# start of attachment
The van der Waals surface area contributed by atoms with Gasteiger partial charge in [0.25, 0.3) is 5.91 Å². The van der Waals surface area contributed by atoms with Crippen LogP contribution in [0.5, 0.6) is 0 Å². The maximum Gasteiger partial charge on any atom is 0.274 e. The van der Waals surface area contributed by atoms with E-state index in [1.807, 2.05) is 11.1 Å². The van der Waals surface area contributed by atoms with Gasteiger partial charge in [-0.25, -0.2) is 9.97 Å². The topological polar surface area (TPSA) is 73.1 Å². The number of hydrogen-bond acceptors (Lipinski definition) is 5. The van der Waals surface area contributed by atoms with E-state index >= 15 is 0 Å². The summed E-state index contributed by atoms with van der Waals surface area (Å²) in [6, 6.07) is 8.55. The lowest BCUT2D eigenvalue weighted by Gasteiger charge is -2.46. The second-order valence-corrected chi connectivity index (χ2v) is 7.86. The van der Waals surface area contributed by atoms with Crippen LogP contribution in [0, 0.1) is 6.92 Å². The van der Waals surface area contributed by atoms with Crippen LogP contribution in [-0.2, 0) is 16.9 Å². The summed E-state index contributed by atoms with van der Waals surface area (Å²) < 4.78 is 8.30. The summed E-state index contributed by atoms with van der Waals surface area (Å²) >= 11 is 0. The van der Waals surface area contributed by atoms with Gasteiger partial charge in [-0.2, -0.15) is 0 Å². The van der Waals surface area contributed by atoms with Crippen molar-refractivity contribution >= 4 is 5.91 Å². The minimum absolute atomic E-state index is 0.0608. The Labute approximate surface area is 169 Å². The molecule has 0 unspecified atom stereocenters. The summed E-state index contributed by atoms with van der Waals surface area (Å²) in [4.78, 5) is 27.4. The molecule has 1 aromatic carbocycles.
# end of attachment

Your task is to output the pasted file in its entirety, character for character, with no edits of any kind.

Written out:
The van der Waals surface area contributed by atoms with Gasteiger partial charge in [0.25, 0.3) is 5.91 Å². The van der Waals surface area contributed by atoms with Crippen LogP contribution in [0.5, 0.6) is 0 Å². The maximum Gasteiger partial charge on any atom is 0.274 e. The van der Waals surface area contributed by atoms with E-state index in [1.807, 2.05) is 11.1 Å². The van der Waals surface area contributed by atoms with Gasteiger partial charge in [-0.25, -0.2) is 9.97 Å². The topological polar surface area (TPSA) is 73.1 Å². The number of hydrogen-bond acceptors (Lipinski definition) is 5. The van der Waals surface area contributed by atoms with E-state index >= 15 is 0 Å². The summed E-state index contributed by atoms with van der Waals surface area (Å²) in [6, 6.07) is 8.55. The lowest BCUT2D eigenvalue weighted by Gasteiger charge is -2.46. The second-order valence-corrected chi connectivity index (χ2v) is 7.86. The van der Waals surface area contributed by atoms with Crippen LogP contribution in [0, 0.1) is 6.92 Å². The van der Waals surface area contributed by atoms with Crippen LogP contribution in [-0.2, 0) is 16.9 Å². The summed E-state index contributed by atoms with van der Waals surface area (Å²) < 4.78 is 8.30. The summed E-state index contributed by atoms with van der Waals surface area (Å²) >= 11 is 0. The van der Waals surface area contributed by atoms with Gasteiger partial charge in [-0.2, -0.15) is 0 Å². The van der Waals surface area contributed by atoms with Crippen molar-refractivity contribution >= 4 is 5.91 Å². The minimum absolute atomic E-state index is 0.0608. The Labute approximate surface area is 169 Å². The molecule has 0 unspecified atom stereocenters. The summed E-state index contributed by atoms with van der Waals surface area (Å²) in [4.78, 5) is 27.4. The molecule has 1 aromatic carbocycles.